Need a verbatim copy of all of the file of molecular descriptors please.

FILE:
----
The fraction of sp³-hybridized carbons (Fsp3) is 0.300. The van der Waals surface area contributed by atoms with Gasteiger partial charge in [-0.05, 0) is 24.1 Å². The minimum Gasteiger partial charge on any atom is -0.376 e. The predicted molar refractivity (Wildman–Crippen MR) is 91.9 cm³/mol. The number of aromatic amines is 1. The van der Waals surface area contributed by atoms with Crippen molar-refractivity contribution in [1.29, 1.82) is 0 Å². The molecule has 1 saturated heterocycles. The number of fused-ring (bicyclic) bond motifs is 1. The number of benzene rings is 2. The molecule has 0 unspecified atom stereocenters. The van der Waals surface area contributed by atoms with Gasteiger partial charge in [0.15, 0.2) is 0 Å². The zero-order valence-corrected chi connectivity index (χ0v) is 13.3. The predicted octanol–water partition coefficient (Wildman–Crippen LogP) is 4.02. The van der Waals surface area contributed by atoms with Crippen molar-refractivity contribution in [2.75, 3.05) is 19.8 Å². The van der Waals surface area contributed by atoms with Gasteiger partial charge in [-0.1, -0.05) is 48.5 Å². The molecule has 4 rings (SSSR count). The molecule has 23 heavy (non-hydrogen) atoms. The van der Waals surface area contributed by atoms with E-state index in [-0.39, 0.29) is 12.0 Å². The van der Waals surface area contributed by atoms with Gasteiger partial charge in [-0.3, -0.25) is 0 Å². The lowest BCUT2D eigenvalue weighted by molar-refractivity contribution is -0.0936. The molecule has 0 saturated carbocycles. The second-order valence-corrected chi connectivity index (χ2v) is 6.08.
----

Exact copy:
The fraction of sp³-hybridized carbons (Fsp3) is 0.300. The van der Waals surface area contributed by atoms with Gasteiger partial charge in [-0.05, 0) is 24.1 Å². The minimum Gasteiger partial charge on any atom is -0.376 e. The predicted molar refractivity (Wildman–Crippen MR) is 91.9 cm³/mol. The number of aromatic amines is 1. The van der Waals surface area contributed by atoms with Crippen molar-refractivity contribution in [1.29, 1.82) is 0 Å². The molecule has 1 saturated heterocycles. The number of fused-ring (bicyclic) bond motifs is 1. The number of benzene rings is 2. The molecule has 0 unspecified atom stereocenters. The van der Waals surface area contributed by atoms with Gasteiger partial charge in [0.15, 0.2) is 0 Å². The zero-order valence-corrected chi connectivity index (χ0v) is 13.3. The predicted octanol–water partition coefficient (Wildman–Crippen LogP) is 4.02. The van der Waals surface area contributed by atoms with Crippen molar-refractivity contribution in [2.75, 3.05) is 19.8 Å². The van der Waals surface area contributed by atoms with Gasteiger partial charge in [-0.1, -0.05) is 48.5 Å². The molecule has 4 rings (SSSR count). The molecule has 23 heavy (non-hydrogen) atoms. The van der Waals surface area contributed by atoms with E-state index in [-0.39, 0.29) is 12.0 Å². The van der Waals surface area contributed by atoms with Gasteiger partial charge in [-0.3, -0.25) is 0 Å². The lowest BCUT2D eigenvalue weighted by molar-refractivity contribution is -0.0936. The molecule has 0 saturated carbocycles. The second-order valence-corrected chi connectivity index (χ2v) is 6.08.